Science Junkie
Boldly Illuminating Biology’s “Dark Matter”
Is space really the final frontier, or are the greatest mysteries closer to home?  In cosmology, dark matter is said to account for the majority of mass in the universe, however its presence is inferred by indirect effects rather than detected through telescopes.
The biological equivalent is “microbial dark matter,” that pervasive yet practically invisible infrastructure of life on the planet, which can have profound influences on the most significant environmental processes from plant growth and health, to nutrient cycles in terrestrial and marine environments, the global carbon cycle, and possibly even climate processes.
By employing next generation DNA sequencing of genomes isolated from single cells, great strides are being made in the monumental task of systematically bringing to light and filling in uncharted branches in the bacterial and archaeal tree of life.  In an international collaboration led by the U.S. Department of Energy Joint Genome Institute (DOE JGI), the most recent findings from exploring microbial dark matter were published online July 14, 2013 in the journal Nature.
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Boldly Illuminating Biology’s “Dark Matter”
Is space really the final frontier, or are the greatest mysteries closer to home?  In cosmology, dark matter is said to account for the majority of mass in the universe, however its presence is inferred by indirect effects rather than detected through telescopes.
The biological equivalent is “microbial dark matter,” that pervasive yet practically invisible infrastructure of life on the planet, which can have profound influences on the most significant environmental processes from plant growth and health, to nutrient cycles in terrestrial and marine environments, the global carbon cycle, and possibly even climate processes.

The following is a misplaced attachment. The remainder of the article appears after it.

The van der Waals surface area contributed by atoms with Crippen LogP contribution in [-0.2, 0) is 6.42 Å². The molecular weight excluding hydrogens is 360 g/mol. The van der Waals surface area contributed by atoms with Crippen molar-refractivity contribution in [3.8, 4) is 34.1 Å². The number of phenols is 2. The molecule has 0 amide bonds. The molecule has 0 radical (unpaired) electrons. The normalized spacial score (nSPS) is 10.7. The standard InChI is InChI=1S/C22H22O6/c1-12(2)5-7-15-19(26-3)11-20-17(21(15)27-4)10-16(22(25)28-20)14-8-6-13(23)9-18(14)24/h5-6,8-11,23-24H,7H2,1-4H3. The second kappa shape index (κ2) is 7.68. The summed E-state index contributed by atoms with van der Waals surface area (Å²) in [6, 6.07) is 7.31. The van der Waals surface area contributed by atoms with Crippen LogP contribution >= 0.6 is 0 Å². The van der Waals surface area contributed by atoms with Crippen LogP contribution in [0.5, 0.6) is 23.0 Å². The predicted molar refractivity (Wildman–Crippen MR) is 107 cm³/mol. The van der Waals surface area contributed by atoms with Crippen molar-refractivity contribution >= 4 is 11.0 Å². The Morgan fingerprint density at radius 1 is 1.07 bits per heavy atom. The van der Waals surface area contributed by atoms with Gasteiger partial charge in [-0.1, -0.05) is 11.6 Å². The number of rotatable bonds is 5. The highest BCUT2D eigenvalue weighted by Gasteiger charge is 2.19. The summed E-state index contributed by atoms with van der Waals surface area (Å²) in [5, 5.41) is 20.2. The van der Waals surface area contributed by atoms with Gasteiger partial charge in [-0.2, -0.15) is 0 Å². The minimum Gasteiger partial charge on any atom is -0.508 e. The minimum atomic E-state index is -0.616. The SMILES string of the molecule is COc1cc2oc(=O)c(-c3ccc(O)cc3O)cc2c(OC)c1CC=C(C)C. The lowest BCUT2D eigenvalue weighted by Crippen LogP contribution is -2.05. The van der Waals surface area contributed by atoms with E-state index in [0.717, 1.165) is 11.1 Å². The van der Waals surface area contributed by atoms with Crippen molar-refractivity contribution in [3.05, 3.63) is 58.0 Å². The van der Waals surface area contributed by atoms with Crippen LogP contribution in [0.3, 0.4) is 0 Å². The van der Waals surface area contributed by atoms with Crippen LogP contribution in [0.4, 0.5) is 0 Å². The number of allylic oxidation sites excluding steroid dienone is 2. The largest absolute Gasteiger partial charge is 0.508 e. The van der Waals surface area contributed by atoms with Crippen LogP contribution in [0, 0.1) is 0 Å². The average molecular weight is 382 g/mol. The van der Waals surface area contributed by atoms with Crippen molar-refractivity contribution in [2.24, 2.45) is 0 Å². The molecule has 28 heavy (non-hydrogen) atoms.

By employing next generation DNA sequencing of genomes isolated from single cells, great strides are being made in the monumental task of systematically bringing to light and filling in uncharted branches in the bacterial and archaeal tree of life.  In an international collaboration led by the U.S. Department of Energy Joint Genome Institute (DOE JGI), the most recent findings from exploring microbial dark matter were published online July 14, 2013 in the journal Nature.
Read more
Images: [x][x]
Zoom Info
Boldly Illuminating Biology’s “Dark Matter”
Is space really the final frontier, or are the greatest mysteries closer to home?  In cosmology, dark matter is said to account for the majority of mass in the universe, however its presence is inferred by indirect effects rather than detected through telescopes.
The biological equivalent is “microbial dark matter,” that pervasive yet practically invisible infrastructure of life on the planet, which can have profound influences on the most significant environmental processes from plant growth and health, to nutrient cycles in terrestrial and marine environments, the global carbon cycle, and possibly even climate processes.
By employing next generation DNA sequencing of genomes isolated from single cells, great strides are being made in the monumental task of systematically bringing to light and filling in uncharted branches in the bacterial and archaeal tree of life.  In an international collaboration led by the U.S. Department of Energy Joint Genome Institute (DOE JGI), the most recent findings from exploring microbial dark matter were published online July 14, 2013 in the journal Nature.
Read more
Images: [x][x]
Zoom Info

Boldly Illuminating Biology’s “Dark Matter”

Is space really the final frontier, or are the greatest mysteries closer to home?  In cosmology, dark matter is said to account for the majority of mass in the universe, however its presence is inferred by indirect effects rather than detected through telescopes.

The biological equivalent is “microbial dark matter,” that pervasive yet practically invisible infrastructure of life on the planet, which can have profound influences on the most significant environmental processes from plant growth and health, to nutrient cycles in terrestrial and marine environments, the global carbon cycle, and possibly even climate processes.

By employing next generation DNA sequencing of genomes isolated from single cells, great strides are being made in the monumental task of systematically bringing to light and filling in uncharted branches in the bacterial and archaeal tree of life.  In an international collaboration led by the U.S. Department of Energy Joint Genome Institute (DOE JGI), the most recent findings from exploring microbial dark matter were published online July 14, 2013 in the journal Nature.

Read more

Images: [x][x]







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